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Then there’s the question of how we reach those underserved households. Given the huge U.S. landmass and challenging issues of density and topography, it’s not an easy or inexpensive problem to solve. But the technical means are coalescing, and it is becoming more affordable to do so. 

Fixed wireless access (FWA) is now in a position to play a more significant role in bridging this divide. Between mmWave, CBRS, C-Band, and 6 GHz Wi-Fi, we have more theoretical capacity becoming available in the next five years than total network capacity today. The 3.5 GHz band could be a boon for the wireless internet service providers (WISPs), who have historically relied on unlicensed solutions to serve their 4+ million (mainly rural) customers. The 2.5 GHz band is also good spectrum for FWA.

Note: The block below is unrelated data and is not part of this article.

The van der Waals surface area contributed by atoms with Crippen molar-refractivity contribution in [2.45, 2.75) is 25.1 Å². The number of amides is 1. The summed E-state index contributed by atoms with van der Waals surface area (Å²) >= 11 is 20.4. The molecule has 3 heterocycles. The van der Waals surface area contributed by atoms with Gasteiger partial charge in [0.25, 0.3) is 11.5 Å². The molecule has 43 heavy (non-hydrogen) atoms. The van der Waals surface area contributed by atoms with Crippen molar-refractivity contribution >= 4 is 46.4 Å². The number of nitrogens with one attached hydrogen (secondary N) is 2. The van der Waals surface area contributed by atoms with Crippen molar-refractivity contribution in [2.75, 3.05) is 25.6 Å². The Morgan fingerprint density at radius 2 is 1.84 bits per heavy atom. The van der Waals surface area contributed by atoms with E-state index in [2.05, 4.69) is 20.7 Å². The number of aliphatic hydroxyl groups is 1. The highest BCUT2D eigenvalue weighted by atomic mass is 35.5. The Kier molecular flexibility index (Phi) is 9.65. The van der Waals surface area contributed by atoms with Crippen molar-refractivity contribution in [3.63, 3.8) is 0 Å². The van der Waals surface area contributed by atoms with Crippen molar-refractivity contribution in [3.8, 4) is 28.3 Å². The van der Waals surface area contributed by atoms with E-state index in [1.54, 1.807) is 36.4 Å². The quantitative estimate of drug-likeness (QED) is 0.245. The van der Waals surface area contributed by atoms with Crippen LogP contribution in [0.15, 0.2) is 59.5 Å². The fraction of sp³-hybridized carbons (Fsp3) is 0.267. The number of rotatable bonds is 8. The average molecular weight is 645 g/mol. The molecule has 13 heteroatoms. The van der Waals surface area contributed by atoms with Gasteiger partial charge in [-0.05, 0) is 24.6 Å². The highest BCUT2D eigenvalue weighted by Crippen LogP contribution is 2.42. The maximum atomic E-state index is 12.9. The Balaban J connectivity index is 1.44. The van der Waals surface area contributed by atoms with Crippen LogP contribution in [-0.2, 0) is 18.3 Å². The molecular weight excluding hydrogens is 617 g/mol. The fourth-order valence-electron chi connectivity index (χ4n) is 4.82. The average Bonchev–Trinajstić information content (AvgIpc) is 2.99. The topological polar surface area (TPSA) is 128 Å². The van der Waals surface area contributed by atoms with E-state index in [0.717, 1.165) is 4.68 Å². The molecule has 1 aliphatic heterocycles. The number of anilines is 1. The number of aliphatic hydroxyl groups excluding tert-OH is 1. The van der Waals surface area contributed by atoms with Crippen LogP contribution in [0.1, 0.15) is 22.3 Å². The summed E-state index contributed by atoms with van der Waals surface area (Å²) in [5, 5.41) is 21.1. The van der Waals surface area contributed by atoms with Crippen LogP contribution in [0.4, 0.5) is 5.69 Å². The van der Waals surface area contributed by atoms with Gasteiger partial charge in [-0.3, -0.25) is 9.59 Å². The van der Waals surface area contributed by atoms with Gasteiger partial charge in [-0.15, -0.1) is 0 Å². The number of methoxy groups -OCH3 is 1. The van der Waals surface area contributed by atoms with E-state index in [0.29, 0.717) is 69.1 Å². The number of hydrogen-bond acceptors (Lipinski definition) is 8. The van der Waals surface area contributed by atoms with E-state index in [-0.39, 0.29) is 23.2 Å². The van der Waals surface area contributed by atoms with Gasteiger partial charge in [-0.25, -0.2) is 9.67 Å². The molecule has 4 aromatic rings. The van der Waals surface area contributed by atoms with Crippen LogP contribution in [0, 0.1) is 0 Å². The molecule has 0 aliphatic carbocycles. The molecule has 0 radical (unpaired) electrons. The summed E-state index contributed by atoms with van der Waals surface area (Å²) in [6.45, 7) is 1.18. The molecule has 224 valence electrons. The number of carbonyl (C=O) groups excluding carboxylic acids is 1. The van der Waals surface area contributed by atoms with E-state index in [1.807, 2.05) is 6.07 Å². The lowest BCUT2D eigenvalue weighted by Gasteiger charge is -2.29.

As an example, Shentel has acquired 90 MHz of spectrum in Virginia, West Virginia and Ohio, which it will use to provide FWA to 500,000 households, two-thirds of which don’t have decent broadband today. T-Mobile has announced plans to offer FWA to some 10 million households, covering "half the zip codes in the United States," which tells us that there will be an ex-urban/rural flavor to their approach.